August 16, 2012 § Leave a comment
Sometimes planning can feel overwhelming. Where to start? Follow this yellow-brick road with tips from the Society of Actuaries.
Net worth – Your net worth is what remains after you subtract what you OWE (liabilities) from what you OWN (assets). For most of us our house is our largest asset. The Society of Actuaries (SOA) counsel homeowners to consider ways to produce income from their home, renting it, downsizing, in some way creating a source of income.
Hedge risk– Hedging risk is all about covering yourself, your health, your possessions from consequences of disaster usually with insurance. How much insurance do you have? What insurances might you need, and be able to afford, in retirement? Auto, home, life and long-term care insurance may be areas to consider.
Income vs. expenses – Apparently most people, according to this article, are not getting concrete with their retirement income figures. So they don’t realize how much they will actually have in Social Security, pensions and IRA income as compared to their expenses. You need to work the numbers into a budget. You can’t just dream as you plan for this phase of life. As you get closer you need to plan in a much detail as possible.
Will it last? – After you get all black and white with it, with the expenses and your expected income sources, you can do the tweaking to your discretionary spending that may need to be done. Figuring out for inflation in retirement is not the goal here. First figure out if you could, in today’s dollars, pay for the expected expenses of your impending retirement. Consider living more modestly as a way to make the income streams last. Of total assets, traditionally about four percent from your total asset value is recommended as the draw for an ongoing income per year. Since we are living longer than many previous generations, you also might consider postponing retirement in order to increase savings.
Buckets– By this I, and other financial advisors, mean segregating money into short, medium and longer-term ‘buckets’ of assets that may be invested or held differently. Because one bucket may be used immediately and needs to be ‘liquid,’ and another bucket – or account- may be used ten or more years from now and thus can afford to be invested differently and for growth. The diversification of various buckets and how they are invested, may also be a help. Some people envision two or three buckets: one for perhaps 3- 5 years, another account or accounts for money to be used up to ten years after initial retirement, and the third bucket for longer-term retirement needs.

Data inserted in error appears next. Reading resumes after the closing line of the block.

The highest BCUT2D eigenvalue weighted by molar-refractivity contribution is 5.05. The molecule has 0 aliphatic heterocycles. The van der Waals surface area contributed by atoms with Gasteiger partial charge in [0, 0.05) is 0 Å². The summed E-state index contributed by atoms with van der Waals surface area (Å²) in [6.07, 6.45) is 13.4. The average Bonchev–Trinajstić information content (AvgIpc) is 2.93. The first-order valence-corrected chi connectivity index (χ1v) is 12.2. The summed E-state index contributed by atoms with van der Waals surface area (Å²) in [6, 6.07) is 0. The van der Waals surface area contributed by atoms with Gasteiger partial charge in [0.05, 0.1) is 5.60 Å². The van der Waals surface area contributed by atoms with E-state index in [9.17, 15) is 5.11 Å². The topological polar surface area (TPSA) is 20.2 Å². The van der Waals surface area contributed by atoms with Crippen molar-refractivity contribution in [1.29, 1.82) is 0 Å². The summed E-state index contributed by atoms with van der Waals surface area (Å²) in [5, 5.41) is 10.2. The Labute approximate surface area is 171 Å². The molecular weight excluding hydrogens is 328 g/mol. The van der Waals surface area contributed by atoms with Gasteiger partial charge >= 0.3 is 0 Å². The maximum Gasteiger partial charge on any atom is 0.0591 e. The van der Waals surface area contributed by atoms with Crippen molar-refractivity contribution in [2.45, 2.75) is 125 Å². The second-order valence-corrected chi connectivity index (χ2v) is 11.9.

Suitable investments – It really is important to invest in instruments in which you feel some level of understanding. Don’t extend yourself into things you – or your advisor- don’t understand very well. I’m not suggesting that if you aren’t an expert in the vehicle, you are making an inappropriate choice. But please feel some ability to grasp the use and composition of suggested investment. Keep things suitable for you and for your risk tolerance.
Review regularly– Over more than thirty years in retirement, things happen. One’s health may change, couples divorce, loved ones pass. You need to review your plan regularly so that adjustments can be made.
There is no magic carpet for retirement, or for any journey in life. But these concrete steps may get you well on your way to a beautiful retirement.